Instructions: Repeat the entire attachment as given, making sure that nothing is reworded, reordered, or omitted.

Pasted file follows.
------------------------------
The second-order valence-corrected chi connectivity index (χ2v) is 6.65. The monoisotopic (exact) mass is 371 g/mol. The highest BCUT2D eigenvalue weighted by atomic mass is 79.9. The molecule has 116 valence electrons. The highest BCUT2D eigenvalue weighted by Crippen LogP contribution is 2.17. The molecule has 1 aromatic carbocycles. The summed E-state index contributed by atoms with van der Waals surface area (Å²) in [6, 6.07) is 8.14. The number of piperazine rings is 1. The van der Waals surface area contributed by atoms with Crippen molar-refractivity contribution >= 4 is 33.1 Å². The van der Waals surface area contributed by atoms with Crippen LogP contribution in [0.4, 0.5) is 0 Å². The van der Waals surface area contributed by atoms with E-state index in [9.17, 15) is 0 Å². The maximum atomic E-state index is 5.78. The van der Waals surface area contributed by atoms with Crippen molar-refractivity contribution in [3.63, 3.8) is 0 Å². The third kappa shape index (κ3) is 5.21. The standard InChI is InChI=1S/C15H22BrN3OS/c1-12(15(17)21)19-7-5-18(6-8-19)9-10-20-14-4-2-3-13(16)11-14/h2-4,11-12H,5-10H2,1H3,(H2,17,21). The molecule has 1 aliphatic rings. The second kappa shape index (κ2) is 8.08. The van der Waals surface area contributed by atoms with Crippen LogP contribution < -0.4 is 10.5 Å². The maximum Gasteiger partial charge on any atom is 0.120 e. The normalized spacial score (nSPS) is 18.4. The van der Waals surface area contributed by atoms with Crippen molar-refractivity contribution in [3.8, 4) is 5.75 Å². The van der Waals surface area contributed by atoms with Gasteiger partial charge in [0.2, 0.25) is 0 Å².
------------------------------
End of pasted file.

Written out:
The second-order valence-corrected chi connectivity index (χ2v) is 6.65. The monoisotopic (exact) mass is 371 g/mol. The highest BCUT2D eigenvalue weighted by atomic mass is 79.9. The molecule has 116 valence electrons. The highest BCUT2D eigenvalue weighted by Crippen LogP contribution is 2.17. The molecule has 1 aromatic carbocycles. The summed E-state index contributed by atoms with van der Waals surface area (Å²) in [6, 6.07) is 8.14. The number of piperazine rings is 1. The van der Waals surface area contributed by atoms with Crippen molar-refractivity contribution >= 4 is 33.1 Å². The van der Waals surface area contributed by atoms with Crippen LogP contribution in [0.4, 0.5) is 0 Å². The van der Waals surface area contributed by atoms with E-state index in [9.17, 15) is 0 Å². The maximum atomic E-state index is 5.78. The van der Waals surface area contributed by atoms with Crippen molar-refractivity contribution in [3.63, 3.8) is 0 Å². The third kappa shape index (κ3) is 5.21. The standard InChI is InChI=1S/C15H22BrN3OS/c1-12(15(17)21)19-7-5-18(6-8-19)9-10-20-14-4-2-3-13(16)11-14/h2-4,11-12H,5-10H2,1H3,(H2,17,21). The molecule has 1 aliphatic rings. The second kappa shape index (κ2) is 8.08. The van der Waals surface area contributed by atoms with Crippen LogP contribution < -0.4 is 10.5 Å². The maximum Gasteiger partial charge on any atom is 0.120 e. The normalized spacial score (nSPS) is 18.4. The van der Waals surface area contributed by atoms with Crippen molar-refractivity contribution in [3.8, 4) is 5.75 Å². The van der Waals surface area contributed by atoms with Gasteiger partial charge in [0.2, 0.25) is 0 Å².